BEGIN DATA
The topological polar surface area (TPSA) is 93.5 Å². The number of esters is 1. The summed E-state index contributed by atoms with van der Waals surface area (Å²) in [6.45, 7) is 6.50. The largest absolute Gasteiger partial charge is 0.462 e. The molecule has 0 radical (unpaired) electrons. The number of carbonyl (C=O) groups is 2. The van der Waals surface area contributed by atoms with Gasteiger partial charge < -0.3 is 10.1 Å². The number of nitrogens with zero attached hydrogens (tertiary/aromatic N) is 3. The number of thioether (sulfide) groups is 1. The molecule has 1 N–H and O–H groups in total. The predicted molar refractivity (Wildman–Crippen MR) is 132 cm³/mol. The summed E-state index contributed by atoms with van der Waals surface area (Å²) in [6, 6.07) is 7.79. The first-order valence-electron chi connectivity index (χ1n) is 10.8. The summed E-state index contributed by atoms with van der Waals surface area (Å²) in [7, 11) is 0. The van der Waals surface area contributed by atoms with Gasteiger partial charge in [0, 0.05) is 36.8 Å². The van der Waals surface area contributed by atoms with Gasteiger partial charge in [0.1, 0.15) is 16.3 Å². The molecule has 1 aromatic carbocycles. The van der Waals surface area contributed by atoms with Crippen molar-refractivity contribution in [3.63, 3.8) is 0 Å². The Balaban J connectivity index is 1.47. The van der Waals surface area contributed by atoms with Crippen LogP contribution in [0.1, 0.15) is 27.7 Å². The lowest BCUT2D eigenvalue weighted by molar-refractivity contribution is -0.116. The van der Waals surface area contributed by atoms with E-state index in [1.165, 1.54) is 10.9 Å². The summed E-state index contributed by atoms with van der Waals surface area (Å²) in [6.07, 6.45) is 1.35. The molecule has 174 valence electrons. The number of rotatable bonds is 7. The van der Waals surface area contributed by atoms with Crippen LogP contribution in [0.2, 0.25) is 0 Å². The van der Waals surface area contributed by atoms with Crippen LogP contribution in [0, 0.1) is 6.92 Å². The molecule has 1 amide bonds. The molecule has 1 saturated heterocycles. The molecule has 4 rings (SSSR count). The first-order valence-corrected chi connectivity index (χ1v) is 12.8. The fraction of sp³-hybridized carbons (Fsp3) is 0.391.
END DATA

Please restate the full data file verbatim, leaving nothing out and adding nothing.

The topological polar surface area (TPSA) is 93.5 Å². The number of esters is 1. The summed E-state index contributed by atoms with van der Waals surface area (Å²) in [6.45, 7) is 6.50. The largest absolute Gasteiger partial charge is 0.462 e. The molecule has 0 radical (unpaired) electrons. The number of carbonyl (C=O) groups is 2. The van der Waals surface area contributed by atoms with Gasteiger partial charge < -0.3 is 10.1 Å². The number of nitrogens with zero attached hydrogens (tertiary/aromatic N) is 3. The number of thioether (sulfide) groups is 1. The molecule has 1 N–H and O–H groups in total. The predicted molar refractivity (Wildman–Crippen MR) is 132 cm³/mol. The summed E-state index contributed by atoms with van der Waals surface area (Å²) in [6, 6.07) is 7.79. The first-order valence-electron chi connectivity index (χ1n) is 10.8. The summed E-state index contributed by atoms with van der Waals surface area (Å²) in [7, 11) is 0. The van der Waals surface area contributed by atoms with Gasteiger partial charge in [0, 0.05) is 36.8 Å². The van der Waals surface area contributed by atoms with Gasteiger partial charge in [0.1, 0.15) is 16.3 Å². The molecule has 1 aromatic carbocycles. The van der Waals surface area contributed by atoms with Crippen molar-refractivity contribution in [3.63, 3.8) is 0 Å². The Balaban J connectivity index is 1.47. The van der Waals surface area contributed by atoms with Crippen LogP contribution in [0.1, 0.15) is 27.7 Å². The lowest BCUT2D eigenvalue weighted by molar-refractivity contribution is -0.116. The van der Waals surface area contributed by atoms with E-state index in [1.165, 1.54) is 10.9 Å². The summed E-state index contributed by atoms with van der Waals surface area (Å²) in [6.07, 6.45) is 1.35. The molecule has 174 valence electrons. The number of rotatable bonds is 7. The van der Waals surface area contributed by atoms with Crippen LogP contribution in [0.2, 0.25) is 0 Å². The van der Waals surface area contributed by atoms with Crippen LogP contribution in [0, 0.1) is 6.92 Å². The molecule has 1 amide bonds. The molecule has 1 saturated heterocycles. The molecule has 4 rings (SSSR count). The first-order valence-corrected chi connectivity index (χ1v) is 12.8. The fraction of sp³-hybridized carbons (Fsp3) is 0.391.